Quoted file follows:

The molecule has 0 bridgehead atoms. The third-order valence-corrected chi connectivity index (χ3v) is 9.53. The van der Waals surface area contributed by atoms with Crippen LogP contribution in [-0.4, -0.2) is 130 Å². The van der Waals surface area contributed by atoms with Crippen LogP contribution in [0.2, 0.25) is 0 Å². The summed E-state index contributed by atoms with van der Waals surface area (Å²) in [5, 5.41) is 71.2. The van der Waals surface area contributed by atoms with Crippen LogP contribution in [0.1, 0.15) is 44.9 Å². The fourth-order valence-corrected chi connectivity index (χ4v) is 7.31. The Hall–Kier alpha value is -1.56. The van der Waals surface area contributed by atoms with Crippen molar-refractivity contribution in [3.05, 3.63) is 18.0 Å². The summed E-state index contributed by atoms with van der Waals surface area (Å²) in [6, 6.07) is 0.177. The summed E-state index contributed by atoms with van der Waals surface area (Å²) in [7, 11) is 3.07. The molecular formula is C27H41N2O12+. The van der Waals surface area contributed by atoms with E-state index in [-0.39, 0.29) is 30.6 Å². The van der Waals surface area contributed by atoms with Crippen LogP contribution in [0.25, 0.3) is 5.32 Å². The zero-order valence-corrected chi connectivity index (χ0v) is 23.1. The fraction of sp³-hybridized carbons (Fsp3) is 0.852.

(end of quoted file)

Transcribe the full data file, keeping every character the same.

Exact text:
The molecule has 0 bridgehead atoms. The third-order valence-corrected chi connectivity index (χ3v) is 9.53. The van der Waals surface area contributed by atoms with Crippen LogP contribution in [-0.4, -0.2) is 130 Å². The van der Waals surface area contributed by atoms with Crippen LogP contribution in [0.2, 0.25) is 0 Å². The summed E-state index contributed by atoms with van der Waals surface area (Å²) in [5, 5.41) is 71.2. The van der Waals surface area contributed by atoms with Crippen LogP contribution in [0.1, 0.15) is 44.9 Å². The fourth-order valence-corrected chi connectivity index (χ4v) is 7.31. The Hall–Kier alpha value is -1.56. The van der Waals surface area contributed by atoms with Crippen molar-refractivity contribution in [3.05, 3.63) is 18.0 Å². The summed E-state index contributed by atoms with van der Waals surface area (Å²) in [6, 6.07) is 0.177. The summed E-state index contributed by atoms with van der Waals surface area (Å²) in [7, 11) is 3.07. The molecular formula is C27H41N2O12+. The van der Waals surface area contributed by atoms with E-state index in [-0.39, 0.29) is 30.6 Å². The van der Waals surface area contributed by atoms with Crippen LogP contribution in [0.25, 0.3) is 5.32 Å². The zero-order valence-corrected chi connectivity index (χ0v) is 23.1. The fraction of sp³-hybridized carbons (Fsp3) is 0.852.